The first half of 2013 has seen remarkable growth in the biotech sector, with the iShares NASDAQ Biotechnology Index (ETF) (NASDAQ:IBB) up >40% YTD. The industry continues to climb with development-stage companies cranking out innovative pipelines. As biotech’s biggest company, Amgen, Inc. (NASDAQ:AMGN) is beginning to look more like Big Pharma than its biotech growth peers. It has high margins, a comparatively low valuation, and is the only biotech currently paying a dividend. But with it’s established value, can Amgen still be viewed as the growth stock of its youth?
The Market Says “Value”
Comparing Amgen, Inc. (NASDAQ:AMGN) to its peers, it is clear that the market views Amgen’s growth prospects less favorably than those of Celgene Corporation (NASDAQ:CELG), Gilead Sciences, Inc. (NASDAQ:GILD), or Biogen Idec Inc (NASDAQ:BIIB). Despite its 22% run-up YTD, Amgen is still trading around a price/earnings multiple of 18.4, whereas Celgene Corporation (NASDAQ:CELG), Gilead, and Biogen Idec Inc (NASDAQ:BIIB) are each trading closer to a multiple of 40, near or above their all time highs. Instead, Amgen, Inc. (NASDAQ:AMGN) is priced more comparatively with established Big Pharma companies, like Johnson & Johnson (NYSE:JNJ), Pfizer Inc. (NYSE:PFE), and Merck & Co., Inc. (NYSE:MRK), each trading at multiples in the teens and 20s.
The disparity between Amgen, Inc. (NASDAQ:AMGN)’s valuation and that of its biotech brethren likely comes from the relative abundance of near-term catalysts in its peers’ sights.
Celgene Corporation (NASDAQ:CELG) has been soaring on the promise of its multiple myeloma drug Revlimid, as well as its immunological therapy Apremilast, which will eat away psoriatic arthritis revenues from blockbusters Humira (Abbvie), Enbrel (Amgen), and Remicade (Johnson & Johnson (NYSE:JNJ)).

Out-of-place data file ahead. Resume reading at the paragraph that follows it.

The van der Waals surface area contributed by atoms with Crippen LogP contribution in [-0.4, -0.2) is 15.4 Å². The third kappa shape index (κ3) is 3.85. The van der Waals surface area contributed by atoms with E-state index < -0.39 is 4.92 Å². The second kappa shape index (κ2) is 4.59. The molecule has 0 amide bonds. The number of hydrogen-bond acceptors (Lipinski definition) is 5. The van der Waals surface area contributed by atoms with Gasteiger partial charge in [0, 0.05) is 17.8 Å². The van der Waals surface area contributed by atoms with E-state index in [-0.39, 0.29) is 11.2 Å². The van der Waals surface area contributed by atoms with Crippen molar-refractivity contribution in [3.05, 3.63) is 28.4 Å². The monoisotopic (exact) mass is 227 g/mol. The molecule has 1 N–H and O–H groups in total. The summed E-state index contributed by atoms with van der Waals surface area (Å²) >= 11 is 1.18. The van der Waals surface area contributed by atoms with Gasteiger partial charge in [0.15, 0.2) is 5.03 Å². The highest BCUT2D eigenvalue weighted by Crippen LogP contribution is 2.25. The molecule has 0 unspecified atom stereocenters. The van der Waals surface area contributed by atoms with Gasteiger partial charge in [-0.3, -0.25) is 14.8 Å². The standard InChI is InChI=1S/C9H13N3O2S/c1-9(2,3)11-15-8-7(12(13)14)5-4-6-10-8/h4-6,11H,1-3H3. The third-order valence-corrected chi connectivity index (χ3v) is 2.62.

Gilead, a leader in HIV therapy, has investors excited over its groundbreaking oral Hepatitis C remedy sofosbuvir, currently under FDA review. And Biogen Idec Inc (NASDAQ:BIIB) keeps climbing as investors watch its multiple sclerosis drugs Tysabri and Tecfidera.
Amgen, Inc. (NASDAQ:AMGN)’s revenues, which have stabilized in the last several quarters, come from well established drugs, including blockbuster Enbrel. Enbrel sales continue to climb modestly as its price increases, growing 11% from the same period last year to $1.04 billion in Q1 2013. Amgen has done well to protect Enbrel from generic competition, using some fancy legal work to extend its patent to 2028, and revenue will take an additional bump as Pfizer Inc. (NYSE:PFE)’s royalty rights drop by year’s end. Enbrel sales growth has been offset by waning sales of Neupogen and Aranesp.
The Pipeline Says “Growth”
Amgen’s pipeline is pretty impressive. Of the set of currently approved drugs, Amgen is seeking to expand the labels of Prolia for osteoporosis, Xgeva for bone cancers, Vectibix for colorectal cancers, and Aranesp for myelodysplastic syndromes, or diseases of the bone marrow. With their current indications, Prolia and Xgeva saw 46% and 61% sales growth in the first quarter YOY, respectively. Label expansion should provide further revenue growth.
More interestingly, the novel drug candidates in Amgen, Inc. (NASDAQ:AMGN)’s pipeline are worth a second look. Amgen has six new candidates currently in Phase 3 trials, as well as six different drugs in Phase 2 (in addition, some of the drugs in Phase 3 trials also have trials in Phase 2 for other indications).
The most noteworthy development-stage drug is AMG145 for the treatment of hyperlipidemia — a collection of disorders including elevated triglycerides or cholesterol. AMG145, a PCSK9 inhibitor, works by mimicking a naturally occurring mutation that results in decreased basal levels of LDL, or bad, cholesterol.